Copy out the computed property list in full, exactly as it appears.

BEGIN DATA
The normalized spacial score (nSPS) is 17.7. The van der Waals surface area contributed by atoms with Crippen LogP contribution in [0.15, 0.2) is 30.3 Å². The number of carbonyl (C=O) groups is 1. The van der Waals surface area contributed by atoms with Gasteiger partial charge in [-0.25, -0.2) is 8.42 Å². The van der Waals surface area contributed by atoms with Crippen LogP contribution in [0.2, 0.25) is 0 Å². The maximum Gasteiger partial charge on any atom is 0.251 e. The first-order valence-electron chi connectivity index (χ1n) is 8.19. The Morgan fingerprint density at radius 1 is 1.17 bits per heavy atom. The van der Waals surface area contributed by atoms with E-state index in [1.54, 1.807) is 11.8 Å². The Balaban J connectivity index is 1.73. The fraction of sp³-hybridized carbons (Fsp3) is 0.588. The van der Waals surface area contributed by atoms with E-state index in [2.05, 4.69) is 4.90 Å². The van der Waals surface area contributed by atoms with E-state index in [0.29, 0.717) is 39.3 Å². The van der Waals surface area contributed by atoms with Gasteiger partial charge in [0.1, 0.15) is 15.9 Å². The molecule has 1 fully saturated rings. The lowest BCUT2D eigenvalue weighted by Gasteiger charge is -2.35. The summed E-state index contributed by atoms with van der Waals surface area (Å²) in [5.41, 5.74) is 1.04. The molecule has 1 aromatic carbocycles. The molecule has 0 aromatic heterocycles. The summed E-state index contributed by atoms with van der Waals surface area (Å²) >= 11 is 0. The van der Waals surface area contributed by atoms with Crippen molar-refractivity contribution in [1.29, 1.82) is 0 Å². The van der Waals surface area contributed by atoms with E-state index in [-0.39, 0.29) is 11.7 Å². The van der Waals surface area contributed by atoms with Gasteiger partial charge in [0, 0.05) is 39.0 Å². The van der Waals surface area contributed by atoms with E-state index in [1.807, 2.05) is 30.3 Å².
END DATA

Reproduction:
The normalized spacial score (nSPS) is 17.7. The van der Waals surface area contributed by atoms with Crippen LogP contribution in [0.15, 0.2) is 30.3 Å². The number of carbonyl (C=O) groups is 1. The van der Waals surface area contributed by atoms with Gasteiger partial charge in [-0.25, -0.2) is 8.42 Å². The van der Waals surface area contributed by atoms with Crippen LogP contribution in [0.2, 0.25) is 0 Å². The maximum Gasteiger partial charge on any atom is 0.251 e. The first-order valence-electron chi connectivity index (χ1n) is 8.19. The Morgan fingerprint density at radius 1 is 1.17 bits per heavy atom. The van der Waals surface area contributed by atoms with E-state index in [1.54, 1.807) is 11.8 Å². The Balaban J connectivity index is 1.73. The fraction of sp³-hybridized carbons (Fsp3) is 0.588. The van der Waals surface area contributed by atoms with E-state index in [2.05, 4.69) is 4.90 Å². The van der Waals surface area contributed by atoms with E-state index in [0.29, 0.717) is 39.3 Å². The van der Waals surface area contributed by atoms with Gasteiger partial charge in [0.1, 0.15) is 15.9 Å². The molecule has 1 fully saturated rings. The lowest BCUT2D eigenvalue weighted by Gasteiger charge is -2.35. The summed E-state index contributed by atoms with van der Waals surface area (Å²) in [5.41, 5.74) is 1.04. The molecule has 1 aromatic carbocycles. The molecule has 0 aromatic heterocycles. The summed E-state index contributed by atoms with van der Waals surface area (Å²) >= 11 is 0. The van der Waals surface area contributed by atoms with Crippen molar-refractivity contribution in [1.29, 1.82) is 0 Å². The van der Waals surface area contributed by atoms with E-state index in [-0.39, 0.29) is 11.7 Å². The van der Waals surface area contributed by atoms with Gasteiger partial charge in [0, 0.05) is 39.0 Å². The van der Waals surface area contributed by atoms with E-state index in [1.807, 2.05) is 30.3 Å².